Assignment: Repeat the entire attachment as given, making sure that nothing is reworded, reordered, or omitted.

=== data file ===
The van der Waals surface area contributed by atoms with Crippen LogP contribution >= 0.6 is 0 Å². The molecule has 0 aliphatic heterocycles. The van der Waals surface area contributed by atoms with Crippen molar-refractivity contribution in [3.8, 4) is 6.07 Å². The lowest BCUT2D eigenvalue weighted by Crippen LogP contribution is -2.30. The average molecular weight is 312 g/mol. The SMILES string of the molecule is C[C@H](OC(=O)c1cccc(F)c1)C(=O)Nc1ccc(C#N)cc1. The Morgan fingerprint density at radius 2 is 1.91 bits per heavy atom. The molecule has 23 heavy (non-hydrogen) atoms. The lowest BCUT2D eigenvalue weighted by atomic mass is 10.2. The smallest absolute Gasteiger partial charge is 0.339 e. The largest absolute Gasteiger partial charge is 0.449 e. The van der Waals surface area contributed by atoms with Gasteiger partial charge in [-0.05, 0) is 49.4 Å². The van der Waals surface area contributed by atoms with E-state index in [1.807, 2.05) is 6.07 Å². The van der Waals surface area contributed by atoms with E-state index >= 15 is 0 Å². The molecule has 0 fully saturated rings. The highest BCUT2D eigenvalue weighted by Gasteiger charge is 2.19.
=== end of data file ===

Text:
The van der Waals surface area contributed by atoms with Crippen LogP contribution >= 0.6 is 0 Å². The molecule has 0 aliphatic heterocycles. The van der Waals surface area contributed by atoms with Crippen molar-refractivity contribution in [3.8, 4) is 6.07 Å². The lowest BCUT2D eigenvalue weighted by Crippen LogP contribution is -2.30. The average molecular weight is 312 g/mol. The SMILES string of the molecule is C[C@H](OC(=O)c1cccc(F)c1)C(=O)Nc1ccc(C#N)cc1. The Morgan fingerprint density at radius 2 is 1.91 bits per heavy atom. The molecule has 23 heavy (non-hydrogen) atoms. The lowest BCUT2D eigenvalue weighted by atomic mass is 10.2. The smallest absolute Gasteiger partial charge is 0.339 e. The largest absolute Gasteiger partial charge is 0.449 e. The van der Waals surface area contributed by atoms with Gasteiger partial charge in [-0.05, 0) is 49.4 Å². The van der Waals surface area contributed by atoms with E-state index in [1.807, 2.05) is 6.07 Å². The van der Waals surface area contributed by atoms with E-state index >= 15 is 0 Å². The molecule has 0 fully saturated rings. The highest BCUT2D eigenvalue weighted by Gasteiger charge is 2.19.